The LOCK keyword, line 3, is in the SCREEN1 record format and while that record format is displayed the user will not be able to use the keyboard. Depending on how your users are configured you will find that any key they press while SCREEN1 is displayed is buffered, and will be executed when SCREEN2, which does not have the lock, is displayed.

The RPG code is simple too:

01  ctl-opt dftactgrp(*no) ;

02  dcl-pr QCMDEXC extpgm ;
03    *n char(13) const ;
04    *n packed(15:5) const ;
05  end-pr ;

06  dcl-f TESTDSPF workstn ;

07  dcl-s i packed(2) ;

08  for i = 1 to 10 ;
09    FLD001 = FLD002 ;
10    FLD002 = 'Step = ' + %char(i) ;
11    write SCREEN1 ;
12    QCMDEXC('DLYJOB DLY(2)':13) ;
13  endfor ;

14  exfmt SCREEN2 ;
15  *inlr = *on ;

For those of using servers that do not have the all free RPG you can see a version with fixed format definitions here.

The first thing you are going to wonder is why I am using the QCMDEXC API in this program. It has only been added to help demonstrate how this program works. If I did not stop the program for a couple of seconds you would not be able to see what is displayed on the screen as it would complete too quickly. By using the QCMDEXC to execute a Delay Job command, DLYJOB, the program is stopped long enough for us to see what is displayed on the screen. In a live program this would not be present. I have defined QCMDEXC as an external procedure, if you are not familiar with doing this see Defining Procedures in RPG all free.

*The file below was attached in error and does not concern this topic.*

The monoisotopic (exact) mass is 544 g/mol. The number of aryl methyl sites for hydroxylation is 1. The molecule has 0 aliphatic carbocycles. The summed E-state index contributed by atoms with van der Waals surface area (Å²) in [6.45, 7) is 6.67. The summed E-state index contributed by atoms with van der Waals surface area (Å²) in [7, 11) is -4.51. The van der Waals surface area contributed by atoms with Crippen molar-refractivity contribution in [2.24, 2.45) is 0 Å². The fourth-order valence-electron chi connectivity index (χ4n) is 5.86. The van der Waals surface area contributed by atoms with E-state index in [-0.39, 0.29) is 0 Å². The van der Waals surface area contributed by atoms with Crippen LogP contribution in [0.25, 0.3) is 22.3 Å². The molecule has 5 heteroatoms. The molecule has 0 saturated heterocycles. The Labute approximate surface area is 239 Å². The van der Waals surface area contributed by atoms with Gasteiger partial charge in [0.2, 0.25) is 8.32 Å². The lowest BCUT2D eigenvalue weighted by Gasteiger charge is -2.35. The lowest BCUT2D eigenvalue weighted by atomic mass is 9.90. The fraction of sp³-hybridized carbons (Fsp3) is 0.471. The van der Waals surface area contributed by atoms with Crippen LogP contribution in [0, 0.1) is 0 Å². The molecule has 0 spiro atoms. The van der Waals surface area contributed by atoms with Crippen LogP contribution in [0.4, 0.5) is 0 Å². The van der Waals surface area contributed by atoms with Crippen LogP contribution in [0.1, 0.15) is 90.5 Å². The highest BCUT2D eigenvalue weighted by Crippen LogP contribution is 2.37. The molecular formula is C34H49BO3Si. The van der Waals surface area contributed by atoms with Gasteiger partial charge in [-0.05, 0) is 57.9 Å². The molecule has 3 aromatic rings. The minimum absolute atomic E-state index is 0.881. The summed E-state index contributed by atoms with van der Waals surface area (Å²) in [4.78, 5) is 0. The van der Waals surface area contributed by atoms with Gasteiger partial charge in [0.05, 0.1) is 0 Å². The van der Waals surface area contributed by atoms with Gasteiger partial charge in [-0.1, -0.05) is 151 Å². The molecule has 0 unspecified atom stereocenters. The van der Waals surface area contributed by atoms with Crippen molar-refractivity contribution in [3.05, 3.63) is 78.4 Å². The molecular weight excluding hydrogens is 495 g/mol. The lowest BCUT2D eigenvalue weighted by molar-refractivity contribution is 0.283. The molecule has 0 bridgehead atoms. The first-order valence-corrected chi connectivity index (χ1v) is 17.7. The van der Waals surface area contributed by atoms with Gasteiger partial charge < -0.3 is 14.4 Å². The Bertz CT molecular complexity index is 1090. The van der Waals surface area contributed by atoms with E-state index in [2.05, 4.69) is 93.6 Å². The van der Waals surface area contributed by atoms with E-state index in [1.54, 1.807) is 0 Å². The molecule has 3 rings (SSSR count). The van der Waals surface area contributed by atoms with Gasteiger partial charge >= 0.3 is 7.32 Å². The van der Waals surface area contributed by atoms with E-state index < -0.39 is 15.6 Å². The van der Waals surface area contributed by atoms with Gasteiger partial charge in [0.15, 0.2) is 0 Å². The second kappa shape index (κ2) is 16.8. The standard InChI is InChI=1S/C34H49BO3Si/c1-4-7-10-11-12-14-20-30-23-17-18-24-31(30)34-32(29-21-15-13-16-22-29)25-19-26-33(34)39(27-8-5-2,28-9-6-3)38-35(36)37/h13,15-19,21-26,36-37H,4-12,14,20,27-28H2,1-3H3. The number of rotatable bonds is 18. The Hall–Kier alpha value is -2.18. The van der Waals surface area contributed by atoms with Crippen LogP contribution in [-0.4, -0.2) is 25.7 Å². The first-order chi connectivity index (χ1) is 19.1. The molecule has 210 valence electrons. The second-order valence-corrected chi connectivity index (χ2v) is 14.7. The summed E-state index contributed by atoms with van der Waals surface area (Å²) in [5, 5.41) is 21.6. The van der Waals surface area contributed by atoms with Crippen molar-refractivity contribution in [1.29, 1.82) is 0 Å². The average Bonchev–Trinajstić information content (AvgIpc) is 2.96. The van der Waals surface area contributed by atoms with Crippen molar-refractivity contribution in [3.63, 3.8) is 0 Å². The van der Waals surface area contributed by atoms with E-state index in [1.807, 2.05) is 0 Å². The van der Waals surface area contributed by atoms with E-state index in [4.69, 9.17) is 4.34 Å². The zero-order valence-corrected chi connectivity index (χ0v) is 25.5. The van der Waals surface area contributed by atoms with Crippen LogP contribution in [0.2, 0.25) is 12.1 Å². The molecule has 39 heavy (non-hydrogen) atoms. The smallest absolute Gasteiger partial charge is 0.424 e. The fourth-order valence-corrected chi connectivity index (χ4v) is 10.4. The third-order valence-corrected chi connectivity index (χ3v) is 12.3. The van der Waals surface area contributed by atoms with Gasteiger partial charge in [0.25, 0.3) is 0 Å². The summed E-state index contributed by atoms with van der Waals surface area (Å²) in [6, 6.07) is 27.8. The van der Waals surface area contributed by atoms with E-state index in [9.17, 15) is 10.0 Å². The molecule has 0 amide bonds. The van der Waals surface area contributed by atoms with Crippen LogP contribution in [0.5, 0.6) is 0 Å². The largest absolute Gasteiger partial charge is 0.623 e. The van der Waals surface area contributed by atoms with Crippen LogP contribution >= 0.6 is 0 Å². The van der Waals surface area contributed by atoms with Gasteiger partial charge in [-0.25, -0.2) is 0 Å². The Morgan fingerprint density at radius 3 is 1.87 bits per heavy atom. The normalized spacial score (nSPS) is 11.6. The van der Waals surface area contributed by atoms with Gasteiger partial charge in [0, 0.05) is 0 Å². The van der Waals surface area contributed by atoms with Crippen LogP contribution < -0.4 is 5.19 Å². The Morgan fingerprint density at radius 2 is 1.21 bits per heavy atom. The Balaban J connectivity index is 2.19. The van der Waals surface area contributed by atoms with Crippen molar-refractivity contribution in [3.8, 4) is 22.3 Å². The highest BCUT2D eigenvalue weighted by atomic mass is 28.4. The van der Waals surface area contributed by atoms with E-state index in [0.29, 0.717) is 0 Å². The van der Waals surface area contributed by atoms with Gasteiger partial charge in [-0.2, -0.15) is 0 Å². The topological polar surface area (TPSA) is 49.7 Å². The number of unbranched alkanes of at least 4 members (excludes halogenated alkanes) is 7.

There is nothing special with the definition of the display file, line 6.

I start a For group, line 8, to execute ten times. If you have not used a For group see FOR replaces DO. Lines 9 and 10 are self explanatory. On line 11 I write the record format, as I only want to display what is in the record format. On line 12 I delay the program for two seconds so we can observe the changes on the screen.

After the tenth iteration of the For group we reach line 14 and display the second record format. This time I use the EXFMT as I want the user to press Enter.

When the program runs it looks like this:

  What has finished : 
  What is going on  : Step = 1

  -- // --

  What has finished : Step = 1
  What is going on  : Step = 2

  -- // --

  What has finished : Step = 2
  What is going on  : Step = 3

  -- // --
Repeats 6 times until…
  -- // --

  What has finished : Step = 9